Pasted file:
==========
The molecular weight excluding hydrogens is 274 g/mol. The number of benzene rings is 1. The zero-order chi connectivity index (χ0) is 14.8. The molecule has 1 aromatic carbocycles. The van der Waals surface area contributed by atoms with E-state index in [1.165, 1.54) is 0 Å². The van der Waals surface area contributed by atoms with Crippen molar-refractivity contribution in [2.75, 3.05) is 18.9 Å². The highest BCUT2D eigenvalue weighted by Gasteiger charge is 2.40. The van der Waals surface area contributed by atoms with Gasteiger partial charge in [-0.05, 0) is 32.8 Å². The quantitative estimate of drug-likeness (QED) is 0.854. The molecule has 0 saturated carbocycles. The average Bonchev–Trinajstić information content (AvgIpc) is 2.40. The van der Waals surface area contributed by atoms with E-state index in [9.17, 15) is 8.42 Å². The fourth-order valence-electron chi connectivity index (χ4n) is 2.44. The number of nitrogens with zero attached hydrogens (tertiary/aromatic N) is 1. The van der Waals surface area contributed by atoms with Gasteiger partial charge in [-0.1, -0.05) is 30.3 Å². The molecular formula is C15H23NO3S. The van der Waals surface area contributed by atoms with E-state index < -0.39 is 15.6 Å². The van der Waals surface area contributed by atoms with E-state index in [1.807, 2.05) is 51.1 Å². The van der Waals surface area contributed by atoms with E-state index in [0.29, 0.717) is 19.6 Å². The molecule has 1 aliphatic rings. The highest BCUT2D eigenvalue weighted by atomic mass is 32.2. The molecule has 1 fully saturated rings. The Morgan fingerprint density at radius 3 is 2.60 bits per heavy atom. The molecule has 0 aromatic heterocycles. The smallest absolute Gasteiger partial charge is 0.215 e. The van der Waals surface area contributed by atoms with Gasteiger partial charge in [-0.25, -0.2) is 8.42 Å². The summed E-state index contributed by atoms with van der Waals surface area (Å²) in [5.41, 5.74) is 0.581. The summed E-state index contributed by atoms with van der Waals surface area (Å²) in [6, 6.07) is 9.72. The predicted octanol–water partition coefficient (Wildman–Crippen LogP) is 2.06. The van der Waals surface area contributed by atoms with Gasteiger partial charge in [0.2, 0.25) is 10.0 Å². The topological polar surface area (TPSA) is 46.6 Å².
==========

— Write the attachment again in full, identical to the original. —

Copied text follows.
The molecular weight excluding hydrogens is 274 g/mol. The number of benzene rings is 1. The zero-order chi connectivity index (χ0) is 14.8. The molecule has 1 aromatic carbocycles. The van der Waals surface area contributed by atoms with E-state index in [1.165, 1.54) is 0 Å². The van der Waals surface area contributed by atoms with Crippen molar-refractivity contribution in [2.75, 3.05) is 18.9 Å². The highest BCUT2D eigenvalue weighted by Gasteiger charge is 2.40. The van der Waals surface area contributed by atoms with Gasteiger partial charge in [-0.05, 0) is 32.8 Å². The quantitative estimate of drug-likeness (QED) is 0.854. The molecule has 0 saturated carbocycles. The average Bonchev–Trinajstić information content (AvgIpc) is 2.40. The van der Waals surface area contributed by atoms with E-state index in [9.17, 15) is 8.42 Å². The fourth-order valence-electron chi connectivity index (χ4n) is 2.44. The number of nitrogens with zero attached hydrogens (tertiary/aromatic N) is 1. The van der Waals surface area contributed by atoms with Gasteiger partial charge in [-0.1, -0.05) is 30.3 Å². The molecular formula is C15H23NO3S. The van der Waals surface area contributed by atoms with E-state index < -0.39 is 15.6 Å². The van der Waals surface area contributed by atoms with E-state index in [1.807, 2.05) is 51.1 Å². The van der Waals surface area contributed by atoms with E-state index in [0.29, 0.717) is 19.6 Å². The molecule has 1 aliphatic rings. The highest BCUT2D eigenvalue weighted by atomic mass is 32.2. The molecule has 1 fully saturated rings. The Morgan fingerprint density at radius 3 is 2.60 bits per heavy atom. The molecule has 0 aromatic heterocycles. The smallest absolute Gasteiger partial charge is 0.215 e. The van der Waals surface area contributed by atoms with Gasteiger partial charge in [-0.25, -0.2) is 8.42 Å². The summed E-state index contributed by atoms with van der Waals surface area (Å²) in [5.41, 5.74) is 0.581. The summed E-state index contributed by atoms with van der Waals surface area (Å²) in [6, 6.07) is 9.72. The predicted octanol–water partition coefficient (Wildman–Crippen LogP) is 2.06. The van der Waals surface area contributed by atoms with Gasteiger partial charge in [0.2, 0.25) is 10.0 Å². The topological polar surface area (TPSA) is 46.6 Å².